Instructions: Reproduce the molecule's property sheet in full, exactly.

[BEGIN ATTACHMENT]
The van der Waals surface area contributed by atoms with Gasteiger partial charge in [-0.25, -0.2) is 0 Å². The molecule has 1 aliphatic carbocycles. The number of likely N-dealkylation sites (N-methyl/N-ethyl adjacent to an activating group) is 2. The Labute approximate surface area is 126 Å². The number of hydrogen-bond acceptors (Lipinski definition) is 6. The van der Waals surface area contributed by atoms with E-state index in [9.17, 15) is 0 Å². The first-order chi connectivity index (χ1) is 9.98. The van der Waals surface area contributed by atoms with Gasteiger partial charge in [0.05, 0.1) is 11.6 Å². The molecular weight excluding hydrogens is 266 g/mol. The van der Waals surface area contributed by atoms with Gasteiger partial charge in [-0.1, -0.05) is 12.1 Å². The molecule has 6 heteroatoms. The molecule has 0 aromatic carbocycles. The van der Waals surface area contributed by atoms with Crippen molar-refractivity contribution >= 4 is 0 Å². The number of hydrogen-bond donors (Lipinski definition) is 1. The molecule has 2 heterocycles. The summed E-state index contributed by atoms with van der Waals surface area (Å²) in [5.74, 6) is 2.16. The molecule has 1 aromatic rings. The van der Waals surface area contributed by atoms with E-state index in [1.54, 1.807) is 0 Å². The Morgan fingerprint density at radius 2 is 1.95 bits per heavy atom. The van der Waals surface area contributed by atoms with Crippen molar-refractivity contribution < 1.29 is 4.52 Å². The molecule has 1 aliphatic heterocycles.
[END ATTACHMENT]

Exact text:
The van der Waals surface area contributed by atoms with Gasteiger partial charge in [-0.25, -0.2) is 0 Å². The molecule has 1 aliphatic carbocycles. The number of likely N-dealkylation sites (N-methyl/N-ethyl adjacent to an activating group) is 2. The Labute approximate surface area is 126 Å². The number of hydrogen-bond acceptors (Lipinski definition) is 6. The van der Waals surface area contributed by atoms with E-state index in [9.17, 15) is 0 Å². The first-order chi connectivity index (χ1) is 9.98. The van der Waals surface area contributed by atoms with Gasteiger partial charge in [0.05, 0.1) is 11.6 Å². The molecular weight excluding hydrogens is 266 g/mol. The van der Waals surface area contributed by atoms with Gasteiger partial charge in [-0.1, -0.05) is 12.1 Å². The molecule has 6 heteroatoms. The molecule has 0 aromatic carbocycles. The van der Waals surface area contributed by atoms with Crippen molar-refractivity contribution >= 4 is 0 Å². The number of hydrogen-bond donors (Lipinski definition) is 1. The molecule has 2 heterocycles. The summed E-state index contributed by atoms with van der Waals surface area (Å²) in [5.74, 6) is 2.16. The molecule has 1 aromatic rings. The van der Waals surface area contributed by atoms with E-state index in [1.54, 1.807) is 0 Å². The Morgan fingerprint density at radius 2 is 1.95 bits per heavy atom. The van der Waals surface area contributed by atoms with Crippen molar-refractivity contribution < 1.29 is 4.52 Å². The molecule has 1 aliphatic heterocycles.